Hill took down a swath of his top competition for tomorrow last month in NYC, with just Rupp, Bernard Lagat, and Garrett Heath the only contenders not in attendance. Noting Rupp’s situation, and that Hill beat all three of those guys last year to win the USA 5k title, I would be shocked if the Bowerman star was left off this team.
Don’t sleep on Hassan Mead
While Hill won the trophy at Millrose, it was Hassan Mead who really made that race in the last few laps as he aggressively shot to the lead with 500m to go. Were it not for Hill unleashing his jet pack in the last 50m, the 26-year-old would have picked up the biggest victory of his pro career at the Armory.
The bigger point, though, was that Mead came within a nose of beating Hill (.03 seconds), and thus should really like his chances tomorrow in Portland. They say close only counts in horseshoes and hand grenades, but Mead is coming off narrow defeats at the hands of Hill and Matt Centrowitz before that, two near-scalps from a couple of the best closers in the country. That proves he’s serious top-2 material.
Mead nearly caught Centro at the line in an early February 3k:
Bernard Lagat’s Indoor Farewell Tour
If it weren’t for an untimely sickness last summer that derailed his chances to make it a perfect 13 for 13 in Team USA squads, we might be talking about 41-year-old Bernard Lagat as the favorite here. After all, Kip was the second-best 3k runner in the world as recently as two years ago, and his 7:37 in 2015 was tops among all Americans indoors last year.
RELATED: Bernard Lagat says 2016 will be his last on the track
But tomorrow will be Lagat’s season debut, however, so we have no idea if he’ll be in top form. Plus, the guy’s 41. His speed wasn’t rapidly deteriorating last season— he ran 3:54— but it is telling to me that Lagat has already announced 2016 to be his last on the track. Perhaps he knows something we don’t.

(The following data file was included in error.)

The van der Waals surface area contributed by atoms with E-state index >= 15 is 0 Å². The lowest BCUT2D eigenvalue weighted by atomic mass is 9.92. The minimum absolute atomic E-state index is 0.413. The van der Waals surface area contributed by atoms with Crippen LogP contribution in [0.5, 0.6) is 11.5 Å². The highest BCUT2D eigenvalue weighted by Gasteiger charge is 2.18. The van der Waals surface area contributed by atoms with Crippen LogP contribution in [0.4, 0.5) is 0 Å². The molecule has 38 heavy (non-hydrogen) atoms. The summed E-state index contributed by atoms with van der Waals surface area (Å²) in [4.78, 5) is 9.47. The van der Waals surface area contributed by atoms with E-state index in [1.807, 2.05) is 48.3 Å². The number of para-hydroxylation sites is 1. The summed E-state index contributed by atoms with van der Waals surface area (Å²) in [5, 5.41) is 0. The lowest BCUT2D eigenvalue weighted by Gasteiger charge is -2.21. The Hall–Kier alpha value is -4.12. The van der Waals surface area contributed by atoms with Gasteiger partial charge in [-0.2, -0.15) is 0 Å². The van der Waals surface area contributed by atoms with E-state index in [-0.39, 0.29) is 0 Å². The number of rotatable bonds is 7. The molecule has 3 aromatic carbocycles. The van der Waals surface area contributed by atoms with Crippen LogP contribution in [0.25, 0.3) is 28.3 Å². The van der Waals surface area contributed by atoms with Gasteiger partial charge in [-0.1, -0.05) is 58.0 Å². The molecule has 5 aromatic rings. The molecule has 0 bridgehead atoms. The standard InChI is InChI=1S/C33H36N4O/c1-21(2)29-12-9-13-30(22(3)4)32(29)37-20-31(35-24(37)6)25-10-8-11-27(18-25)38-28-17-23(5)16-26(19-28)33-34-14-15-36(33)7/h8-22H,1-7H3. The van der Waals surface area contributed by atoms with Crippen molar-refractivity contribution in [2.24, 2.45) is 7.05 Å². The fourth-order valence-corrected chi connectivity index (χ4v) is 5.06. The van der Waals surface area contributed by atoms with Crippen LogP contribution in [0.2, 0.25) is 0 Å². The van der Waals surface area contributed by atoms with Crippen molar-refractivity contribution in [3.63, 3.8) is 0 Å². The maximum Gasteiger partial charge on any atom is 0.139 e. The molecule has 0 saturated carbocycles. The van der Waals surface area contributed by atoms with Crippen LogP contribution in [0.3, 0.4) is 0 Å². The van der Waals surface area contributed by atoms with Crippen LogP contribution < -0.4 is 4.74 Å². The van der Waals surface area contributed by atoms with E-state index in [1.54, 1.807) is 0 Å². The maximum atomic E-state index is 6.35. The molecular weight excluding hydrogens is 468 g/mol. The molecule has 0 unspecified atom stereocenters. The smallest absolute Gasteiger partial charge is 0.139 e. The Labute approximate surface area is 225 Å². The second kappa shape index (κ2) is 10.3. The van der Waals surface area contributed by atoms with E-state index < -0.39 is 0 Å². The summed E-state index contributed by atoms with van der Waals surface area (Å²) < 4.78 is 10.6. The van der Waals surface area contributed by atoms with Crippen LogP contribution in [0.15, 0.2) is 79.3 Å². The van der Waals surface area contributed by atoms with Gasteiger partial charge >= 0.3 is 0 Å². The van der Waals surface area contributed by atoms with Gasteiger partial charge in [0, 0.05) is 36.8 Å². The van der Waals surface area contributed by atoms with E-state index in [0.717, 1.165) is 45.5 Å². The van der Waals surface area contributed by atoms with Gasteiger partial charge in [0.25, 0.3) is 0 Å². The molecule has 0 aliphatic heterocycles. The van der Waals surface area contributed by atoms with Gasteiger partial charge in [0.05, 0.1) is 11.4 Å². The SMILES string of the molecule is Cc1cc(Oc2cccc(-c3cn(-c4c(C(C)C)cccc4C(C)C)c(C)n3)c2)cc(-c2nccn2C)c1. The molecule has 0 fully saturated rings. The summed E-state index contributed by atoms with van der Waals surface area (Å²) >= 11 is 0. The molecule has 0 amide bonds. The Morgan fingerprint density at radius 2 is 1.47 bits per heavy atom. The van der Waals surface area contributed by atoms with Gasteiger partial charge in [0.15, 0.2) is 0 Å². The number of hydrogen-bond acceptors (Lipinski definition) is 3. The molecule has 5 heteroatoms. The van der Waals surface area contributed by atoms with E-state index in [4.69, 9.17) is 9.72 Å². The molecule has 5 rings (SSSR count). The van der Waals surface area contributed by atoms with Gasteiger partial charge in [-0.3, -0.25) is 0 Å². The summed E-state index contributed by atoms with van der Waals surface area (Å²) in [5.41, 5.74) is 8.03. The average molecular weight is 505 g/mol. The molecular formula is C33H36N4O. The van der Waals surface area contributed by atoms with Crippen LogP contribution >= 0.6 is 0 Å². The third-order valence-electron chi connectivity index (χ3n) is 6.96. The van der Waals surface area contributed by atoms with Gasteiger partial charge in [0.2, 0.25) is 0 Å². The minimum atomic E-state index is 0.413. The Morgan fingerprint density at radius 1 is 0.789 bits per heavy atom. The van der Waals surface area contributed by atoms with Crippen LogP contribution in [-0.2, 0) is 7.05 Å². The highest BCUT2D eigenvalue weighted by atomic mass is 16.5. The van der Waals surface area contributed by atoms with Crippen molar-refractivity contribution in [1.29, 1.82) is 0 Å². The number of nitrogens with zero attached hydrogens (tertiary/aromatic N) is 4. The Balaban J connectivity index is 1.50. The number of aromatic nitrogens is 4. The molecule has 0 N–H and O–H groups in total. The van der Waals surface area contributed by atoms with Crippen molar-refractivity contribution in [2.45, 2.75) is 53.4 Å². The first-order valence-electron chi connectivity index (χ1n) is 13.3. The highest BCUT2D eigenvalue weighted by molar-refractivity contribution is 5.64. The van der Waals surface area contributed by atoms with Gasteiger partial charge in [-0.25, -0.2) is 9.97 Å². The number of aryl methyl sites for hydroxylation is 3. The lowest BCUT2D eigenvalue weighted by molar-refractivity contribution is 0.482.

Let’s not forget, though, that the ageless wonder has never lost to anyone in this field in an indoor 3,000m.
Hey, what about everyone else?
Evan Jager, Eric Jenkins, and Garrett Heath are all threats here.
Despite taking losses at Millrose to three of the men he’ll face tomorrow, Jager’s fourth place three weeks ago was solid since an injury compromised his training earlier in the winter.
Also, 3:32 speed helps:
Jenkins couldn’t hang with Hill and Mead at the end in NYC, but he did set more than a two-second PR of 7:39.43 to grab third. Taking down his former Oregon teammate Edward Cheserek at Millrose, who beat him all but once in college, was an excellent barometer for the first year pro.
Heath officially became Edinburgh royalty when he took down Mo Farah in January, and he’s been known to close like a freight train. He just missed last year’s World Championship 5k team by an excruciating .07 seconds, nearly catching Rupp at the line. The 30-year-old has a 7:37 PR.
PREDICTION: Hill is the easy pick for the win, as he’s the reigning US 5k champ and he won the showdown at Millrose. It’s picking who gets second where things get tough. A safe pick would be Mead, and Rupp is tempting, but I’m taking the old man. Rolling your eyes?
Listen to Kip tell us last summer that he’s still not done:
Here’s my top-5:
1. Ryan Hill
2. Bernard Lagat
3. Hassan Mead
4. Evan Jager
5. Galen Rupp